Brief Board of Trustees meeting held to give Simon authority over TV negotiations
Update July 25, 12 p.m. — Negotiations for the potential donation of a TV broadcast license will not move forward. MSU spokesperson Jason Cody attributed the cease of negotiations to regulations from the Federal Communications Commission.
“There were some regulatory issues that as we continued to work with the donor, both sides realized it just wasn’t going to work going forward,” Cody said. “We appreciate the donor thinking of us, and at this point, this specific donation is not going to go forward.”
The MSU Board of Trustees held a special meeting Thursday to grant President Lou Anna K. Simon authority to deal with proceedings of a TV broadcast license donation. It was the only item on the meeting's brief agenda.
WHTV is a commercial TV station in Lansing licensed to Spartan-TV, LLC and affiliated with MY Network TV, according to the memorandum used during the meeting. WHTV has a "nomad license," an authorization to operate a TV station, but no spectrum on which to operate it, according to the memorandum.
WHTV might donate its "nomad license" to WKAR-TV by way of MSU. Because WKAR-TV is owned by MSU, the potential donation has to be accepted by MSU's Board of Trustees.
As determined at the Board of Trustees meeting, Simon — on behalf of the board — will have the authority to continue with negotiations for the agreement and to make any required filings with the Federal Communications Commission, or FCC, that could allow the license to be approved and transferred.
Donating the station's "nomad license" would mean the university would possess WHTV's license. The donation would not include donating WHTV liabilities, buildings, equipment or other physical assets, according to the memorandum.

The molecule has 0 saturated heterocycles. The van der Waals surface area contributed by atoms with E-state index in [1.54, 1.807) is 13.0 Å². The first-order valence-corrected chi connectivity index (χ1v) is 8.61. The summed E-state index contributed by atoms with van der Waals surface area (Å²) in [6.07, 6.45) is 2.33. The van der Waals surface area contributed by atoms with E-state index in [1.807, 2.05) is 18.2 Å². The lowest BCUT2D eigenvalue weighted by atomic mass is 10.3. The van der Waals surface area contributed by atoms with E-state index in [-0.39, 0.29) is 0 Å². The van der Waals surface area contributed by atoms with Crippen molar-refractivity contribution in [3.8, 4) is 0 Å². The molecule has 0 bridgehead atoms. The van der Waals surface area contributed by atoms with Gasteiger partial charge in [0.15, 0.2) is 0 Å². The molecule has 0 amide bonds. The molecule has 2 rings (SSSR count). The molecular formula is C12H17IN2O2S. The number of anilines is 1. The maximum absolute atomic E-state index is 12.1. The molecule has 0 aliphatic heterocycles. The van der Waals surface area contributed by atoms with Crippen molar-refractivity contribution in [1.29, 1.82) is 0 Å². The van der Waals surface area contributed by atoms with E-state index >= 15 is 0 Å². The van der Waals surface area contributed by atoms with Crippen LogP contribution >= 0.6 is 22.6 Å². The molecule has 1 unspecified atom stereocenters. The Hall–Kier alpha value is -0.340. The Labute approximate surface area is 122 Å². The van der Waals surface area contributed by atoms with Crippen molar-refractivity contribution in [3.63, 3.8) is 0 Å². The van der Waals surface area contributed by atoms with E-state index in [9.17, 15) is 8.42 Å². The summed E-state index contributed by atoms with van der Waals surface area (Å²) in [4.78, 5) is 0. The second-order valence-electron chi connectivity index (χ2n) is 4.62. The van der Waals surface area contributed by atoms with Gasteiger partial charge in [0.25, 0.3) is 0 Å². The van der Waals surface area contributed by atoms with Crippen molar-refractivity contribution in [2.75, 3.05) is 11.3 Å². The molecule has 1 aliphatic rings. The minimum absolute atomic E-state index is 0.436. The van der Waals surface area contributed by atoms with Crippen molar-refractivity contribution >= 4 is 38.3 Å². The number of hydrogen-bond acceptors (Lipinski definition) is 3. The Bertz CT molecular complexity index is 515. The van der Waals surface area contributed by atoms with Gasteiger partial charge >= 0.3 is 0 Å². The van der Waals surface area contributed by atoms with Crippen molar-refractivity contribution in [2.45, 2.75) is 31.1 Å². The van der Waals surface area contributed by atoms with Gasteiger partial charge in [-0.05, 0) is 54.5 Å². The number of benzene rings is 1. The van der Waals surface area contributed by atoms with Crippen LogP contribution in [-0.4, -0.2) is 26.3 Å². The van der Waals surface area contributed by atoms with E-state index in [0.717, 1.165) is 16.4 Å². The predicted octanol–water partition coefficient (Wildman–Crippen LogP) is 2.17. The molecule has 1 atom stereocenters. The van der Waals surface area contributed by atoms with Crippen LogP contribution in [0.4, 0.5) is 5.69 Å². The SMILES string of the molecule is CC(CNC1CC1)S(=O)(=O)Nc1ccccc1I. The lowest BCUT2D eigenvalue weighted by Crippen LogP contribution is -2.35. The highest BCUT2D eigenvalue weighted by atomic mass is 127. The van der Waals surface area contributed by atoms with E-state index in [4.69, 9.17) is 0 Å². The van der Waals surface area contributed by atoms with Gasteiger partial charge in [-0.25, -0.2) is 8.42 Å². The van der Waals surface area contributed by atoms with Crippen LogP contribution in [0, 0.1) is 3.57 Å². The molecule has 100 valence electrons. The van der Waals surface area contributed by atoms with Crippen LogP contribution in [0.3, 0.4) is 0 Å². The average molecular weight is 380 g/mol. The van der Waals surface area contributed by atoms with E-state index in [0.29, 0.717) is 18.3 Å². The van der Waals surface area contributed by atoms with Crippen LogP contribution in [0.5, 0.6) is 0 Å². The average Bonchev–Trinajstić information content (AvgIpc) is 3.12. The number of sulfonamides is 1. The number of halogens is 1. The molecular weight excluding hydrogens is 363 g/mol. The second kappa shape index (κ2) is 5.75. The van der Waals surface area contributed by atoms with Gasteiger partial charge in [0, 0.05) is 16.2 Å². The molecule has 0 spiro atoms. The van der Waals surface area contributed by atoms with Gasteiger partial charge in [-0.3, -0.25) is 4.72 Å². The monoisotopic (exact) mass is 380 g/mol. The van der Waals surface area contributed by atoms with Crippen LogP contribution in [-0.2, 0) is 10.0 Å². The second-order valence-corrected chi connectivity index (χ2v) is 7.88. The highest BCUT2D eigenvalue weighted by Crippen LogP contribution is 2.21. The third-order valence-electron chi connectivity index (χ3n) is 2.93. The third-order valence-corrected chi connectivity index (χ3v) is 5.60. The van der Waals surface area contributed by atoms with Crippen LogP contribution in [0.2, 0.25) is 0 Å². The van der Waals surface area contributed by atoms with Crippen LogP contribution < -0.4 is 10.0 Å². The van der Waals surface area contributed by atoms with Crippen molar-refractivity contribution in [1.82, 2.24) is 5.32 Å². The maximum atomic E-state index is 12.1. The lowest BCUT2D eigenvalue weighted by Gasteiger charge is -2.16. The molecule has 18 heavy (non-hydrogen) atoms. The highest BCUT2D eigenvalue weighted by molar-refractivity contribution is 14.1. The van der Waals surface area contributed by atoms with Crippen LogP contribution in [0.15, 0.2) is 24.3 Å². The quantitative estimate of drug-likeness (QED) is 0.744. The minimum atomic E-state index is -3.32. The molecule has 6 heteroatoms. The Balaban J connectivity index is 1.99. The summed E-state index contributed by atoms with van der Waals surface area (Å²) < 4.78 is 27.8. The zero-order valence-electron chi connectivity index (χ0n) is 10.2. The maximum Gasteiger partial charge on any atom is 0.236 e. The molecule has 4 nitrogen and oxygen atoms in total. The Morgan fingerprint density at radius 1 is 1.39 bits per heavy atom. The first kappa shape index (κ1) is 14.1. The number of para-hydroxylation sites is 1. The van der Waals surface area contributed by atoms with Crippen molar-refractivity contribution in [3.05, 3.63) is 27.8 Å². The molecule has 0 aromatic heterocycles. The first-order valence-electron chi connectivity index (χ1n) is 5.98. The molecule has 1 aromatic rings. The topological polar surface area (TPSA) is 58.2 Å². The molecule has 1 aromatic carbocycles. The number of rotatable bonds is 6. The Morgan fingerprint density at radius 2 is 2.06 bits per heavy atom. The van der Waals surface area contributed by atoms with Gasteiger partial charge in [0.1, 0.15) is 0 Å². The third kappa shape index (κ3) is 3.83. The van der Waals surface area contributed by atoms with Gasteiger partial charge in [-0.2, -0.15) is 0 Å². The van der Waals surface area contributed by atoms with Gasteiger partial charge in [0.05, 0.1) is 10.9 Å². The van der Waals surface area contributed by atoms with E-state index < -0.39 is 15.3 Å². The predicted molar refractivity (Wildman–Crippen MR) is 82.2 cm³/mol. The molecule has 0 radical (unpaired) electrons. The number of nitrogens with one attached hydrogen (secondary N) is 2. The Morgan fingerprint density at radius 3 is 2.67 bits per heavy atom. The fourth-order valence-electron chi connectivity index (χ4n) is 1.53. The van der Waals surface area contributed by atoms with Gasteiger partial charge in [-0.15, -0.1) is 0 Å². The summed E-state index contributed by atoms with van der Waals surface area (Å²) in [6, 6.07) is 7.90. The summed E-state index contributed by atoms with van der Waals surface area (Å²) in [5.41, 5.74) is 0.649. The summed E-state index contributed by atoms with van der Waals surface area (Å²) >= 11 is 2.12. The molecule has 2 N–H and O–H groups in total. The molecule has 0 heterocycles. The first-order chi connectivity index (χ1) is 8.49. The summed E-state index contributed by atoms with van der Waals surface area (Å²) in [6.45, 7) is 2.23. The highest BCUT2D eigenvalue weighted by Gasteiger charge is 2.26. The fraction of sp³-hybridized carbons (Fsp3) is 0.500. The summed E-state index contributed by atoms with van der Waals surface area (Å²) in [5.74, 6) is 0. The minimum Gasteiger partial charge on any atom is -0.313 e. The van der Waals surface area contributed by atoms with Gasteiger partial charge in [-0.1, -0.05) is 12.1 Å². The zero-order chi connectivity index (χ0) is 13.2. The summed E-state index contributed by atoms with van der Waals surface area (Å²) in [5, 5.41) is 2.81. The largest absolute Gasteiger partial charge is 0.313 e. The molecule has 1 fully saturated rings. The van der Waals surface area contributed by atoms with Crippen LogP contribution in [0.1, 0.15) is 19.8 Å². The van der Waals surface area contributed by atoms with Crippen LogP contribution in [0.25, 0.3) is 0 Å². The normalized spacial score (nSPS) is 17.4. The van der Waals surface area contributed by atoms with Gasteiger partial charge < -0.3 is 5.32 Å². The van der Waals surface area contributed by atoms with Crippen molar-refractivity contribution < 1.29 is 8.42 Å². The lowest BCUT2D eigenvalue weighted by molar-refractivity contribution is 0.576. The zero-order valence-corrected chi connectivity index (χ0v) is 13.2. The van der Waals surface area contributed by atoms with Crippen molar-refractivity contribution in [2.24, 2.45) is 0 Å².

"This simply allows us to continue a conversation with a potential donor of a license that would allow us to use part of our own spectrum to actually broadcast commercially and include some of our programming on a must-carry cable station," Provost June Youatt said. "This is early conversation in this negotiation, but this would allow us to continue to explore whether or not this is actually feasible."
In order for WHTV's nomad license to be donated, a short-term channel-share arrangement would be entered and donation agreements would be signed to meet certain FCC requirements. The FCC will have to approve the donation if negotiations move forward.
If donated, MSU would have the option to operate the commercial station. However, accepting the donation does not require the university to operate WHTV. MSU would also have the options of returning the license to the FCC or selling the license to an interested party.
In January 2016, the FCC purchased spectrum usage rights from TV broadcasters. It was during this time that WKAR-TV was nearly auctioned off to the FCC. MSU spokesperson Jason Cody said the potential donation had no relation to that situation. However, the owner of WHTV did decide to auction off the station's spectrum at that time.
"If this goes through, we'd only be getting the license, none of the spectrum, so we'd have to use some of our current spectrum if we ever chose to use the license," Cody said.
The university is currently involved in negotiations regarding the possible donation.
"This is an opportunity to explore, but not a deal that is done," Simon said.